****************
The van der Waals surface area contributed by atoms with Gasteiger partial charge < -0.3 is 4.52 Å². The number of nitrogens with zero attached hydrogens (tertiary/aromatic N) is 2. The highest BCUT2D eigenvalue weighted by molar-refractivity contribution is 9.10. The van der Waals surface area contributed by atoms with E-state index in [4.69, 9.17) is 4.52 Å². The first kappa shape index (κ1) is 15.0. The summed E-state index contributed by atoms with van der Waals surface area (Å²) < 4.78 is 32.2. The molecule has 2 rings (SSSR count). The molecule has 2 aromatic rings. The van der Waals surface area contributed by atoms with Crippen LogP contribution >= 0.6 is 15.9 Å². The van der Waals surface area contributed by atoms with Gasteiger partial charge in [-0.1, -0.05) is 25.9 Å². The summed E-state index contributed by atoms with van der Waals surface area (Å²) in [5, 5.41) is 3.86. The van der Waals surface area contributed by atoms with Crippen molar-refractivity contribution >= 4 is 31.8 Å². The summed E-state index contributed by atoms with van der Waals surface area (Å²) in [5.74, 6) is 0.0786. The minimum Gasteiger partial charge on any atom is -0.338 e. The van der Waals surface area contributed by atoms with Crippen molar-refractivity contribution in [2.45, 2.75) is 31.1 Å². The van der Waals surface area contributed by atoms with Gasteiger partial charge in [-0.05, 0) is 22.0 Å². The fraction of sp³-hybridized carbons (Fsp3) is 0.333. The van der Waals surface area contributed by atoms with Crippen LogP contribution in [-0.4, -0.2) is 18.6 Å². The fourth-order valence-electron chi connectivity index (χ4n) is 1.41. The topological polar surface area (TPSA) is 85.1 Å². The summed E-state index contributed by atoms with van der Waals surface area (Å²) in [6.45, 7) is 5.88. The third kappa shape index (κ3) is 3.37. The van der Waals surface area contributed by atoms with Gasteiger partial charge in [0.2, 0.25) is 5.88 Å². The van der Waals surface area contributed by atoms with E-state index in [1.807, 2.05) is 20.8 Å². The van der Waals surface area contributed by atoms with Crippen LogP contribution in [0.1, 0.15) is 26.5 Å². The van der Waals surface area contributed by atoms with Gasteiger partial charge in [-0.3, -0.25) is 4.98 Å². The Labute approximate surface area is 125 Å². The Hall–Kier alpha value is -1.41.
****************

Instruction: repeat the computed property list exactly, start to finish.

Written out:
The van der Waals surface area contributed by atoms with Gasteiger partial charge < -0.3 is 4.52 Å². The number of nitrogens with zero attached hydrogens (tertiary/aromatic N) is 2. The highest BCUT2D eigenvalue weighted by molar-refractivity contribution is 9.10. The van der Waals surface area contributed by atoms with E-state index in [4.69, 9.17) is 4.52 Å². The first kappa shape index (κ1) is 15.0. The summed E-state index contributed by atoms with van der Waals surface area (Å²) < 4.78 is 32.2. The molecule has 2 rings (SSSR count). The molecule has 2 aromatic rings. The van der Waals surface area contributed by atoms with Crippen LogP contribution >= 0.6 is 15.9 Å². The van der Waals surface area contributed by atoms with Gasteiger partial charge in [-0.1, -0.05) is 25.9 Å². The summed E-state index contributed by atoms with van der Waals surface area (Å²) in [5, 5.41) is 3.86. The van der Waals surface area contributed by atoms with Crippen molar-refractivity contribution >= 4 is 31.8 Å². The summed E-state index contributed by atoms with van der Waals surface area (Å²) in [5.74, 6) is 0.0786. The minimum Gasteiger partial charge on any atom is -0.338 e. The van der Waals surface area contributed by atoms with Crippen molar-refractivity contribution in [2.45, 2.75) is 31.1 Å². The van der Waals surface area contributed by atoms with Gasteiger partial charge in [-0.05, 0) is 22.0 Å². The fraction of sp³-hybridized carbons (Fsp3) is 0.333. The van der Waals surface area contributed by atoms with Crippen LogP contribution in [-0.4, -0.2) is 18.6 Å². The fourth-order valence-electron chi connectivity index (χ4n) is 1.41. The topological polar surface area (TPSA) is 85.1 Å². The summed E-state index contributed by atoms with van der Waals surface area (Å²) in [6.45, 7) is 5.88. The third kappa shape index (κ3) is 3.37. The van der Waals surface area contributed by atoms with Gasteiger partial charge in [0.2, 0.25) is 5.88 Å². The van der Waals surface area contributed by atoms with E-state index in [1.807, 2.05) is 20.8 Å². The van der Waals surface area contributed by atoms with Crippen LogP contribution in [0.1, 0.15) is 26.5 Å². The van der Waals surface area contributed by atoms with Gasteiger partial charge in [-0.3, -0.25) is 4.98 Å². The Labute approximate surface area is 125 Å². The Hall–Kier alpha value is -1.41.